A picture is worth a thousand words. That being said, all those words can get complicated pretty quickly. There are many factors to consider when choosing an image for a quiz. What image should you choose? Where do you find good images? Are you legally allowed to use the image?
This post is meant to cover the basics of choosing images for Sporcle. This is a helpful guide, but not a legal doctrine. If in doubt, be conservative and remember that Sporcle’s terms of service states that we have the right to take down anything that we believe violates copyright.
You may not upload, publish, post, distribute or disseminate any Content that, any form, is protected by intellectual property laws (or by rights of privacy and/or publicity) unless you own or control the rights thereto or have received all necessary consents.
OK, let’s jump in!
First – The Law
Again, this post isn’t meant to be an in-depth overview of copyright law. We’ve included a few handy terms down below, but remember that when it comes to copyright, err on the side of caution.
Copyright, a form of intellectual property law, protects original works of authorship including literary, dramatic, musical, and artistic works, such as poetry, novels, movies, songs, computer software, and architecture (source: US Copyright Office).
Here are a few things to keep in mind when adding images to quizzes on Sporcle.
Do you own the image?
If you created the graphic or took the photo, you likely own the copyright and can do whatever you wish. The general rule of thumb is, if you make it, you own it…with some exceptions.
Is the image in the Public Domain?
Did you know that there are millions of images available for free? We will point you to some resources in a bit, but there are several sites that let you use high-quality graphics at no charge. Public domain images can be used for free and generally can be used in any way you want without attribution.
Make sure images you are using are not copyrighted material. We generally recommend against stock photo sites. In some cases, copyrighted content is fine to use within the domain of fair use, but always err on the side of caution.
Do you need to give some form of attribution?
When it comes to using images, you can ask the owner of the image or graphic whether you can use their image with attribution. If you have gotten permission (and can prove it) you are likely good to go. In many cases, the copyright owner is happy to grant permission because it gives their work more exposure…but you have to ask.
What is Fair Use all about?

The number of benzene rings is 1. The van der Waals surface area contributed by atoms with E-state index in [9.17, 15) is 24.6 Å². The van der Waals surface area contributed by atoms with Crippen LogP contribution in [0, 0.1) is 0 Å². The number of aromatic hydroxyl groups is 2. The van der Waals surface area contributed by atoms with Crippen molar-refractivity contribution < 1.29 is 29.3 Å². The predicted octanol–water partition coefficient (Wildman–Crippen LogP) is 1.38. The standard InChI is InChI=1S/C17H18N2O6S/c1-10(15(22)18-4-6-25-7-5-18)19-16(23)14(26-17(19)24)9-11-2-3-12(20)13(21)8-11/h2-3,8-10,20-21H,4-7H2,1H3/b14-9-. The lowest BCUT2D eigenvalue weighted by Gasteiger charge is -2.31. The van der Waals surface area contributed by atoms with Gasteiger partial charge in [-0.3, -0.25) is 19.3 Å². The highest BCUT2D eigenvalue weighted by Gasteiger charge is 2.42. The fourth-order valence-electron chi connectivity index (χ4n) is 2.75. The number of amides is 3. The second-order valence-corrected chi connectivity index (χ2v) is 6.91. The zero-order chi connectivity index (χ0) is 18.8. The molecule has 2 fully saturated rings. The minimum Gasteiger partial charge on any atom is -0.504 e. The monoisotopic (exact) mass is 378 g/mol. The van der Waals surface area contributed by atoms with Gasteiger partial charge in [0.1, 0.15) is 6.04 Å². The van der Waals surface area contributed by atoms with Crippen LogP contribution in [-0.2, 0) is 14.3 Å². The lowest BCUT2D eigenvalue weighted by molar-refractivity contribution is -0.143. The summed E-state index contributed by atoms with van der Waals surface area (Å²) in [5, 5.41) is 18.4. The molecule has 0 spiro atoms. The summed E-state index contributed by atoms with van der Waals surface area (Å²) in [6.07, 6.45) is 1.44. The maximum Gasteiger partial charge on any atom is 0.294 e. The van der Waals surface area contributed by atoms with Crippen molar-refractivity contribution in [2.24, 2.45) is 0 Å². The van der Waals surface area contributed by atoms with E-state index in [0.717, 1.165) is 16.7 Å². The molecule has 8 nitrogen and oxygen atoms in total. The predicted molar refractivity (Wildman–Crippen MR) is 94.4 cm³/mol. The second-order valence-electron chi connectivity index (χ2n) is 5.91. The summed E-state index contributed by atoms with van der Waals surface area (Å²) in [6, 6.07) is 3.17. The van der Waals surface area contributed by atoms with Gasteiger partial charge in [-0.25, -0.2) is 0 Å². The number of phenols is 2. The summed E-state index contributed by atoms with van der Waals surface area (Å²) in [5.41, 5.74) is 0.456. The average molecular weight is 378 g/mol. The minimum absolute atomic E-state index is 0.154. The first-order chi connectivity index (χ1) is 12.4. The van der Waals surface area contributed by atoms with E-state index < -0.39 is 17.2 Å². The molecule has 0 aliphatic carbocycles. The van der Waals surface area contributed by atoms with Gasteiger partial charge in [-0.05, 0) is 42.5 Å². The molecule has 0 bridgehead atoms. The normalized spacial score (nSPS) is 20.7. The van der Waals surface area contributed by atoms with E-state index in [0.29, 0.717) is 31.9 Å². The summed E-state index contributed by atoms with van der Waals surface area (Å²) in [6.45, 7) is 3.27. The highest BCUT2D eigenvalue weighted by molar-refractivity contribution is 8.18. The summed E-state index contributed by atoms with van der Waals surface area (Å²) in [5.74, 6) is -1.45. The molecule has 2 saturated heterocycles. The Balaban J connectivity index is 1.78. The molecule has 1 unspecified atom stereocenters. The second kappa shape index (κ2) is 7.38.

Fair use is a legal doctrine that promotes freedom of expression by permitting the unlicensed use of copyright-protected works in certain circumstances. Fair use allows for limited use of copyrighted material without authorization from the author of the creative work. In other words, fair use is a defense against a claim of copyright infringement but it has rules and limitations that must be considered.
To qualify as fair use, courts examine four criteria:
- The purpose and character of the use, I.E. is it for commercial nature or for educational (and nonprofit) purposes.
- The nature of the copyrighted work — courts tend to be more lenient when it comes to works such as biographies other than from fictional works like plays or novels.
- The amount and substantiality of the portion used in relation to the copyrighted work as a whole — is the amount of material used is so small it can be excused as a fair use.
- The impact the use bears upon the potential market for or value of the copyrighted work — does the use deprive a copyright owner of income or a new potential market.
These are meant to be used as general guidelines when thinking of fair use. This does not in any way, shape, or form constitute legal advice. If you are looking for more about what is considered fair use, give this article from Columbia University a read.
In the end, make sure you are within your legal rights to use an image. There has been some great discussion on this over in Sporcle groups that is definitely worth a read.
Where Do I Find Images to Use?
Here is a shortlist of some of our favorite free image sites:
- Pixabay:Pixabay has high-quality images, over 1.4 million royalty free stock photos, and a great search engine. As a bonus, you don’t have to create an account to download a picture.
- Picjumbo: Picjumbo has easy navigation and extremely high-resolution photos (with no attribution required). This site also has a great collection of food shots.
- StockSnap.io: StockSnap has tons of great high-resolution photos free from copyright restrictions.